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 September 1, 1999

Local clients important to ambitious Rage

BOULDER — Years before Rage Sportswear & Design existed, President Jon Colby was a University of Colorado student trying to make a buck between classes designing T-shirts for Greek events and club sports. He and a friend called it Boulder Sweat Co.

“We were just two guys working out of our bedroom trying to make some shirts on the side; just college kids trying to make beer money and pay for tuition.”

His friend went on to pursue other things, but Colby kept at it for pocket money after graduation from CU in 1988.

“He didn’t leave me anything behind except me and a lemonade stand-style business,” Colby said. “It wasn’t until 90 or 91 that I realized I could actually make somewhat of a living.”

With Vice President Ted Church, also a CU graduate, joining Rage in 1993, Colby’s T-shirt business steadily grew out of the university setting and became a graphic design firm that customizes anything from coffee mugs to golf balls.

Twelve years after Boulder Sweat Co.’s inception, the five-employee Rage Sportswear is expected to gross $2.2 million in sales, picking up mega-corporate clients such as Hewlett Packard, America Online and Levi Strauss & Co.

But Colby maintains that smaller, local businesses have always been Rage’s bread and butter.

“We’re unique in that we’ve never had to borrow money,” he said. “It was all built from grassroots. One job would pay for the next.”

As Rage’s oldest customer, CU is still a big client, and more importantly, a “training ground” for new sales representatives. Rage also handles accounts with Boulder-based businesses such as New Belgium Brewing Co., the Boulder County AIDS Project, Noodles & Co. and Never Summer Snowboards. Colby attributes most of the company’s success to word of mouth.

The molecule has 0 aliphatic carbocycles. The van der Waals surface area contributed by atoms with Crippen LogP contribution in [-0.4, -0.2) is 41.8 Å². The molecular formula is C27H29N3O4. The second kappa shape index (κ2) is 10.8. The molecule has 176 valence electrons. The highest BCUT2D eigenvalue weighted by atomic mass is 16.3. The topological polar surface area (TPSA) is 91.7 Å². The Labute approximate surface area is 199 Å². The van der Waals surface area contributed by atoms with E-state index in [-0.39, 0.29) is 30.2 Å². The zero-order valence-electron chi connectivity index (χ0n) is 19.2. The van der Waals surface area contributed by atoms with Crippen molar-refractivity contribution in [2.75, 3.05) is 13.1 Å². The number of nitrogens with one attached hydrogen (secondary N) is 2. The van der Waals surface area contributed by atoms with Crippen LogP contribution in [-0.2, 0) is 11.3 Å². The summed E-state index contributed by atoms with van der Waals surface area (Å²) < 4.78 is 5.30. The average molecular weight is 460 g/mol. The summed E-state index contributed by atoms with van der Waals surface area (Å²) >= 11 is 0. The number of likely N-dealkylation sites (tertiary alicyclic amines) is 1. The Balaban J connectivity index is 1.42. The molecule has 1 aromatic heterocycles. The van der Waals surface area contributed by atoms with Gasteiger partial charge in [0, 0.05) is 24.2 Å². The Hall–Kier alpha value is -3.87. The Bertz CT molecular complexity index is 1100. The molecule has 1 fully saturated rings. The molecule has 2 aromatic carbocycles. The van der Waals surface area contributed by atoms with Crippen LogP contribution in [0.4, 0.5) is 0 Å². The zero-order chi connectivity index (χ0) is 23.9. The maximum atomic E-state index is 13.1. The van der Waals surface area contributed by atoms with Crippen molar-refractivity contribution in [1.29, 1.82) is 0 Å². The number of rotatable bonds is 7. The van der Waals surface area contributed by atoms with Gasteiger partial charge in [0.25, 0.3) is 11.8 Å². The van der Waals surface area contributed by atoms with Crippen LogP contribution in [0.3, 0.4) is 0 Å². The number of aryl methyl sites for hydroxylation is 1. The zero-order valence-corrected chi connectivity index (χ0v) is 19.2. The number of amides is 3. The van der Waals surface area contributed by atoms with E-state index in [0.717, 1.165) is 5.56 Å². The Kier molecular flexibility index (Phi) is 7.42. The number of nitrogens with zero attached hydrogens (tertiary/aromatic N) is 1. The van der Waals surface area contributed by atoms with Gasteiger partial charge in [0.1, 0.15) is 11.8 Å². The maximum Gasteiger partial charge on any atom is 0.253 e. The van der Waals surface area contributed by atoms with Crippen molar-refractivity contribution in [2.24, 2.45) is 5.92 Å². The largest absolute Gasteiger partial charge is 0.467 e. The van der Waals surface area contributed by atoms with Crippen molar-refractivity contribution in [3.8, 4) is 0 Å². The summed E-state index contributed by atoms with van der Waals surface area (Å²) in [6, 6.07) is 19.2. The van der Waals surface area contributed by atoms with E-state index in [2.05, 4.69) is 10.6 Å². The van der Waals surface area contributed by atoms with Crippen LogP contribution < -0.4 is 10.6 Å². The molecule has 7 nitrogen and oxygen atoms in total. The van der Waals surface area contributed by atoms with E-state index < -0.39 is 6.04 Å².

“Networking is how we get 50 to 60 percent of our accounts,” he said. “That’s how I get all of my accounts; meeting people in the elevator. I have never-ending stories.”

Church agreed, noting that the company relies mostly on referrals as advertisements. “It has been phenomenal,” he said. “We work really hard to prove to (clients) that we’re the ones they want. And it helps that it’s a really fun business to sell. People are really excited to promote their own business or idea or event.”

KBCO Promotion Director Julie Smith said she heard about Rage through one of its artists reputations a year and a half ago. But she hired Rage because of its prices.

“They will outbid anybody,” she said. “They’re really ambitious and just really want the business. It worked out well for both of us because they really have the best designs.”

The company is in the process of branching out more into e-commerce. Rage’s Web site is currently being revamped to include an interactive catalog and order-taking capabilities. While the new process will be a boon to clients who are constantly reordering, Church noted that e-commerce has its limits.

“They still want to feel the fabric, they still want to see the product.” But they aren’t only branching out on the Web; Rage soon will add two more employees and 500 more square feet of office space. Despite the dramatic growth spurt, Colby said he is in no hurry to grow the company.

“We’re really content with where we are and where we’re going,” he said. “When you get greedy you start to lose detail and get sloppy. We just want to keep doing it right and do it 100 percent every time.”

Rage Sportswear is located at 1715 Pearl St., Suite C, (303) 444-6505 or visit their Web site www.ragesportswear.com.

BOULDER — Years before Rage Sportswear & Design existed, President Jon Colby was a University of Colorado student trying to make a buck between classes designing T-shirts for Greek events and club sports. He and a friend called it Boulder Sweat Co.

“We were just two guys working out of our bedroom trying to make some shirts on the side; just college kids trying to make beer money and pay for tuition.”

His friend went on to pursue other things, but Colby kept at it for pocket money after graduation from…

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